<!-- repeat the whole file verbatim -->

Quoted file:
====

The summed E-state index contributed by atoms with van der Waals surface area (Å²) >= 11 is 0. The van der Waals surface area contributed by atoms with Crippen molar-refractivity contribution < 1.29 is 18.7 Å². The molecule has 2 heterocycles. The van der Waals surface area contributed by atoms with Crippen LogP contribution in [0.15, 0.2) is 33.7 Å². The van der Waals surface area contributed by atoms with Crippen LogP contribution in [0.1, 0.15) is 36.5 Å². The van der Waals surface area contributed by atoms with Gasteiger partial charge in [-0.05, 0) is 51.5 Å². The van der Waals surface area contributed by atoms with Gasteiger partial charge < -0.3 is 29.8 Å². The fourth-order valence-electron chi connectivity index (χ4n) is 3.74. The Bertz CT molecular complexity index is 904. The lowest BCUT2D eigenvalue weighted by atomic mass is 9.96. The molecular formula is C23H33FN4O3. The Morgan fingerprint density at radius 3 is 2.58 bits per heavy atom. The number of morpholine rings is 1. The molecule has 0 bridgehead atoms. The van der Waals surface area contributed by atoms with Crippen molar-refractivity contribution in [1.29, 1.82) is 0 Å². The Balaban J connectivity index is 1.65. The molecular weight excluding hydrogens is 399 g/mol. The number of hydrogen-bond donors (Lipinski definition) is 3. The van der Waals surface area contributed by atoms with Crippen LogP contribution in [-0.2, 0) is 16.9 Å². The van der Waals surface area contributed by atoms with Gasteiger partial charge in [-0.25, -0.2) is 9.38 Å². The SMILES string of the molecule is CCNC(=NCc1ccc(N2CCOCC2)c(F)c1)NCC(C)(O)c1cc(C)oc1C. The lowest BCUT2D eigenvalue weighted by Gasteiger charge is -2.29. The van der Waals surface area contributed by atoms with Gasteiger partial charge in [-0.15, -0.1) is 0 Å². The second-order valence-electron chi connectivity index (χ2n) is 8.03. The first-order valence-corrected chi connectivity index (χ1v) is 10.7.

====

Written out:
The summed E-state index contributed by atoms with van der Waals surface area (Å²) >= 11 is 0. The van der Waals surface area contributed by atoms with Crippen molar-refractivity contribution < 1.29 is 18.7 Å². The molecule has 2 heterocycles. The van der Waals surface area contributed by atoms with Crippen LogP contribution in [0.15, 0.2) is 33.7 Å². The van der Waals surface area contributed by atoms with Crippen LogP contribution in [0.1, 0.15) is 36.5 Å². The van der Waals surface area contributed by atoms with Gasteiger partial charge in [-0.05, 0) is 51.5 Å². The van der Waals surface area contributed by atoms with Gasteiger partial charge < -0.3 is 29.8 Å². The fourth-order valence-electron chi connectivity index (χ4n) is 3.74. The Bertz CT molecular complexity index is 904. The lowest BCUT2D eigenvalue weighted by atomic mass is 9.96. The molecular formula is C23H33FN4O3. The Morgan fingerprint density at radius 3 is 2.58 bits per heavy atom. The number of morpholine rings is 1. The molecule has 0 bridgehead atoms. The van der Waals surface area contributed by atoms with Crippen molar-refractivity contribution in [1.29, 1.82) is 0 Å². The Balaban J connectivity index is 1.65. The molecular weight excluding hydrogens is 399 g/mol. The number of hydrogen-bond donors (Lipinski definition) is 3. The van der Waals surface area contributed by atoms with Crippen LogP contribution in [-0.2, 0) is 16.9 Å². The van der Waals surface area contributed by atoms with Gasteiger partial charge in [-0.25, -0.2) is 9.38 Å². The SMILES string of the molecule is CCNC(=NCc1ccc(N2CCOCC2)c(F)c1)NCC(C)(O)c1cc(C)oc1C. The lowest BCUT2D eigenvalue weighted by Gasteiger charge is -2.29. The van der Waals surface area contributed by atoms with Gasteiger partial charge in [-0.15, -0.1) is 0 Å². The second-order valence-electron chi connectivity index (χ2n) is 8.03. The first-order valence-corrected chi connectivity index (χ1v) is 10.7.